Here's the latest on what is happening in Egypt, where anti-government protests are now in their sixth day, and highlights of related news from elsewhere. (Note: Cairo is 7 hours ahead of the U.S. East Coast; and click your "refresh" button to be sure you're seeing our latest additions):
Update at 8 a.m. ET: As we noted yesterday, the Egyptian Army and how it responds could determine what ultimately happens.
To that point, the BBC reports that:
"Egyptian state-owned Nile TV shows video of President Mubarak meeting top military commanders. By his side were Vice-President Omar Suleiman and Defense Minister Tantawi. The channel said the meeting took place in the 'center for military operations' to 'follow up the armed forces' operations to control the security situation'."
Our original post, from 7:35 a.m. ET:
— From Cairo, NPR's Lourdes Garcia-Navarro just told Weekend Edition host Liane Hansen that in many parts of the city, young men are protecting the neighborhoods "because there's just no police presence." The Army, she says, is protecting key buildings, but not all of the city. Looting has been reported across the city.
Meanwhile, the protesters she has spoken with "say they will not stop ... until [Egyptian President] Hosni Mubarak is gone."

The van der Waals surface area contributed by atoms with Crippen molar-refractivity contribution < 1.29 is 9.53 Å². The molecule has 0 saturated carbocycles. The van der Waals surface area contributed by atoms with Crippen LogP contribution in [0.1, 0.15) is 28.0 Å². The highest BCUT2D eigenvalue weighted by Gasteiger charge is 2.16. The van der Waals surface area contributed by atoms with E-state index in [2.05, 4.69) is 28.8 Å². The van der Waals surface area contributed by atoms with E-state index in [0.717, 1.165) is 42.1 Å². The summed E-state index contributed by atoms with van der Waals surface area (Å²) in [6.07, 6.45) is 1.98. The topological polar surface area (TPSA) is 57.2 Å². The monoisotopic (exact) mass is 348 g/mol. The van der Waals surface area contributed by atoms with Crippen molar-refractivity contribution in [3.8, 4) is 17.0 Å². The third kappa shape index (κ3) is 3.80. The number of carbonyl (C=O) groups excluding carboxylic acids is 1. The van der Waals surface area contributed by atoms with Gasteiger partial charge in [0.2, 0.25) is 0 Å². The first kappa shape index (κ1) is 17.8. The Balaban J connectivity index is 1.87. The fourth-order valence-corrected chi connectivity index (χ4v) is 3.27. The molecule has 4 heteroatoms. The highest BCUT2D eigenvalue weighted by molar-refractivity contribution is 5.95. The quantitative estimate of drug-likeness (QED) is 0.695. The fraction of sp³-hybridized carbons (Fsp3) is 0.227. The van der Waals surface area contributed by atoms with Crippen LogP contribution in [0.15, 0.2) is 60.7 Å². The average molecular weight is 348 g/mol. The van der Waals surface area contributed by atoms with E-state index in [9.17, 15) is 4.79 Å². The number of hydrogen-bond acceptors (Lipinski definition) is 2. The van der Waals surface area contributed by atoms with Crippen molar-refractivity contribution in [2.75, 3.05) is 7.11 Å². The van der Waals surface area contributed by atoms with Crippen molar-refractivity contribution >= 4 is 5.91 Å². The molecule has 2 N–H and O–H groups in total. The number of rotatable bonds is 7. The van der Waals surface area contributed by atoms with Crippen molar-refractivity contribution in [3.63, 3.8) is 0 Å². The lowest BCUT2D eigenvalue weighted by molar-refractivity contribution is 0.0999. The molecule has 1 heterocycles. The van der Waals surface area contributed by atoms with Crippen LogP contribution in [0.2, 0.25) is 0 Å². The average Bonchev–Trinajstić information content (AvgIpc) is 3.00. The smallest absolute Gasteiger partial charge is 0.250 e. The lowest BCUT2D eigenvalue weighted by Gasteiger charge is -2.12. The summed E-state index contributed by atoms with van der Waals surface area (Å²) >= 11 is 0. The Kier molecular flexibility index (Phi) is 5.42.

— Al Jazeera reports that "thousands of anti-government protesters in Cairo's Tahrir Square are standing their ground, despite troops firing into the air in a bid to disperse them. The show of defiance came as Egypt entered another turbulent day following a night of deadly unrest, when looters roamed the streets in the absence of police."
Meanwhile, the Associated Press says that Al Jazeera "was ordered by Egypt's information ministry on Sunday to shut down its operations in the country, and later in the day its signal to some parts of the Middle East was cut."
— According to the BBC, "a coalition of opposition groups [has issued] a statement asking Mohamed ElBaradei to form a transitional government. They call on the Nobel Laureate 'during this transitional stage, to act in the internal and external affairs of the nation, and to form a temporary government … and to dissolve parliament and draft a new constitution which enables the Egyptian people to freely choose its representatives in parliament and elect a legitimate president.' The statement was signed by the 6 April Movement, the We are all Khalid Said Movement, the National Assembly for Change and the 25 January Movement."
— Secretary of State Hillary Rodham Clinton is making the rounds of all the major Sunday morning talk shows, where she'll be pressed on whether the U.S. should be urging Mubarak to heed the protesters' wishes or whether it's more important that he remain because of Egypt's key place in the region.
— At the main international airport, "it is chaotic," says NPR's Soraya Sarhaddi Nelson. "It's not just foreigners who are fleeing in great numbers, but Egyptians." Many people, she says, "are trying to leave Cairo as the city breaks down. Copyright 2011 National Public Radio. To see more, visit http://www.npr.org/.